Chapter 9-Spreadsheet Model

Chapter 9-Spreadsheet Model - 09 Chapter model Chapter 9...

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09 Chapter model 12/12/08 Chapter 9. Stocks and Their Valuation THE DISCOUNTED DIVIDEND MODEL (Section 9-4) The basic dividend valuation equation is: + + . . . . EXAMPLE $1.15 g 8.3% 13.7% = = $1.25 0.054 $23.06 STOCK PRICE SENSITIVITY Resulting % Change Last Price $23.06 -30% $0.81 $16.14 -15% $0.98 $19.60 0% $1.15 $23.06 15% $1.32 $26.52 30% $1.50 $29.98 % Change $23.06 -30% 9.38% $115.32 -15% 11.39% $40.31 0% 13.40% $24.42 15% 15.41% $17.52 30% 17.42% $13.66 % Change g $23.06 -30% 5.60% $14.99 -15% 6.80% $17.80 0% 8.00% $21.79 15% 9.20% $27.91 30% 10.40% $38.47 + g EXAMPLE $23.06 $1.245 g 8.3% 13.70% Div Yield = 5.40% Capital Gains Yield = 8.30% EXTENSION What is the expected price of this stock in 5 years? N = 5 Using the growth rate we find that: $34.36 Figure 9-4. Nonconstant Growth Stocks (Section 9-6) EXAMPLE $1.15 13.4% 30% Short-run g; for Years 1-3 only. 8% Long-run g; for Year 4 and al fol owing years. <- - - - - 30% - - - - - > 8% Year 0 1 2 3 4 Dividend $1.15 1.495 1.9435 2.5266 2.7287 PV of dividends $1.32 1.51 1.73 2.7287 $4.56 50.5310 = Terminal value = 34.65 0.054 $39.21 EXAMPLE / $10.00 / 10.30% $97.09 EXAMPLE N 50 I/YR 10% PMT $10 FV = Par value $100 Price $100.00 What would its value be if the required return declined to 8%? N 50 I 8% PMT $10 Face value $100 Price $124.47 Had this been a perpetual preferred, the new stock price would have been: Price $125.00 This model is similar to the bond valuation models developed in Chapter 7 in that we employ discounted cash flow analysis to find the value of a firm's stock. COMMON STOCK VALUATION (Section 9-4) The value of any financial asset is equal to the present value of future cash flows provided by the asset. Stocks can be evaluated in two ways: (1) by finding the present value of the expected future dividends, or (2) by finding the present value of the firm's expected future free cash flows, subtracting the value of the debt and preferred stock to find the total value of the common equity, and then dividing that total value by the number of shares outstanding to find the value per share. Both approaches are examined in this spreadsheet. When an investor buys a share of stock, he/she typical y expects to receive cash in the form of dividends and then, eventual y, to sel the stock and to receive cash from the sale. Moreover, the price any investor receives is dependent upon the dividends the next investor expects to earn, and so on for dif erent generations of investors. P 0 = D 1 D 2 D n ( 1 + r s ) ( 1 + r s ) 2 ( 1 + r s ) n The dividend stream theoretical y extends on out forever, i.e., n = infinity. It would not be feasible to deal with an infinite stream of dividends, but if dividends are expected to grow at a constant rate, we can use the constant growth equation as developed in the text to find the value. CONSTANT GROWTH STOCKS (Section 9-5)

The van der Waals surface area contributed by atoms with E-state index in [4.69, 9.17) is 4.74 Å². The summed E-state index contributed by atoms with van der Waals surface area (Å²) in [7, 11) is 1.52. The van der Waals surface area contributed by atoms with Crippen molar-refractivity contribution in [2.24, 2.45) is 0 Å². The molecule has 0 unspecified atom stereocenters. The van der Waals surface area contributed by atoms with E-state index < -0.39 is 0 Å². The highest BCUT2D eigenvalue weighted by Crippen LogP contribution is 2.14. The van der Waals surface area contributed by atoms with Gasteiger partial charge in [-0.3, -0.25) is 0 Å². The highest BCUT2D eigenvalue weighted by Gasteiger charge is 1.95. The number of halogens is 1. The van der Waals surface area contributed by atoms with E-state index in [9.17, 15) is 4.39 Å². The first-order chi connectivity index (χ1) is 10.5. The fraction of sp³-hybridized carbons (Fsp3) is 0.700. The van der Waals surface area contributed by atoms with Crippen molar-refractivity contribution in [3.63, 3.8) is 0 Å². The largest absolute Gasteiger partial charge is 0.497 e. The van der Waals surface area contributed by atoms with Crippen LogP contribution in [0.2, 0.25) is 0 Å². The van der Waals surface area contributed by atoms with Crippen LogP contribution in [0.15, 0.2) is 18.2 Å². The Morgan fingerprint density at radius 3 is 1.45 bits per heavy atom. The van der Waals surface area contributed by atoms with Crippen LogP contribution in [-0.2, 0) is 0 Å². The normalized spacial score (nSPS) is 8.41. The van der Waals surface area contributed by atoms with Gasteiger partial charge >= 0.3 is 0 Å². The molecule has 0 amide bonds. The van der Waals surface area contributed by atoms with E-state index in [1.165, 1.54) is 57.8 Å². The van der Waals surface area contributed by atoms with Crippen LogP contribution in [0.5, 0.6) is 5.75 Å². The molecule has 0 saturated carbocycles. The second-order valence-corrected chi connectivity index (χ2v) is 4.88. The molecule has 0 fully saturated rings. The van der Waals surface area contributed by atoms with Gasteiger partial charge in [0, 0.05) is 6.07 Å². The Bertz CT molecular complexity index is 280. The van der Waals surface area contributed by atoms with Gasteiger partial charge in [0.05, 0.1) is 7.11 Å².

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Chapter 9-Spreadsheet Model - 09 Chapter model Chapter 9...

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